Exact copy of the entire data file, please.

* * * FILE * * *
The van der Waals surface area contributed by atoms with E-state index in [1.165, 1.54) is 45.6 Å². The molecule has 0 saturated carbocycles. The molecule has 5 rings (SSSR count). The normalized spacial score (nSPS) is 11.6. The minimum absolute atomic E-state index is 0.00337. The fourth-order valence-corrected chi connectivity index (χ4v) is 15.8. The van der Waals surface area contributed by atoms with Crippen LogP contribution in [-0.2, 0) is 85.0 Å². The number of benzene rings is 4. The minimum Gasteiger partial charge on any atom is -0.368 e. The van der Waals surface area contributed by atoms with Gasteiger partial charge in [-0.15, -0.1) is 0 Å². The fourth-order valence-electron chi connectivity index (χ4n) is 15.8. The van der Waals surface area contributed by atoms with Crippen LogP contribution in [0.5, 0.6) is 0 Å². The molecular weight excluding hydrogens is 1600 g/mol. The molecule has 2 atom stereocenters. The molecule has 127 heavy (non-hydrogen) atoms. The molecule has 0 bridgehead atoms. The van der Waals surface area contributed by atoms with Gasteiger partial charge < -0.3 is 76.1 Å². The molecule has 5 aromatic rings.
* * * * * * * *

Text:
The van der Waals surface area contributed by atoms with E-state index in [1.165, 1.54) is 45.6 Å². The molecule has 0 saturated carbocycles. The molecule has 5 rings (SSSR count). The normalized spacial score (nSPS) is 11.6. The minimum absolute atomic E-state index is 0.00337. The fourth-order valence-corrected chi connectivity index (χ4v) is 15.8. The van der Waals surface area contributed by atoms with Crippen LogP contribution in [-0.2, 0) is 85.0 Å². The number of benzene rings is 4. The minimum Gasteiger partial charge on any atom is -0.368 e. The van der Waals surface area contributed by atoms with Gasteiger partial charge in [-0.15, -0.1) is 0 Å². The fourth-order valence-electron chi connectivity index (χ4n) is 15.8. The van der Waals surface area contributed by atoms with Crippen LogP contribution in [0.5, 0.6) is 0 Å². The molecular weight excluding hydrogens is 1600 g/mol. The molecule has 2 atom stereocenters. The molecule has 127 heavy (non-hydrogen) atoms. The molecule has 0 bridgehead atoms. The van der Waals surface area contributed by atoms with Gasteiger partial charge < -0.3 is 76.1 Å². The molecule has 5 aromatic rings.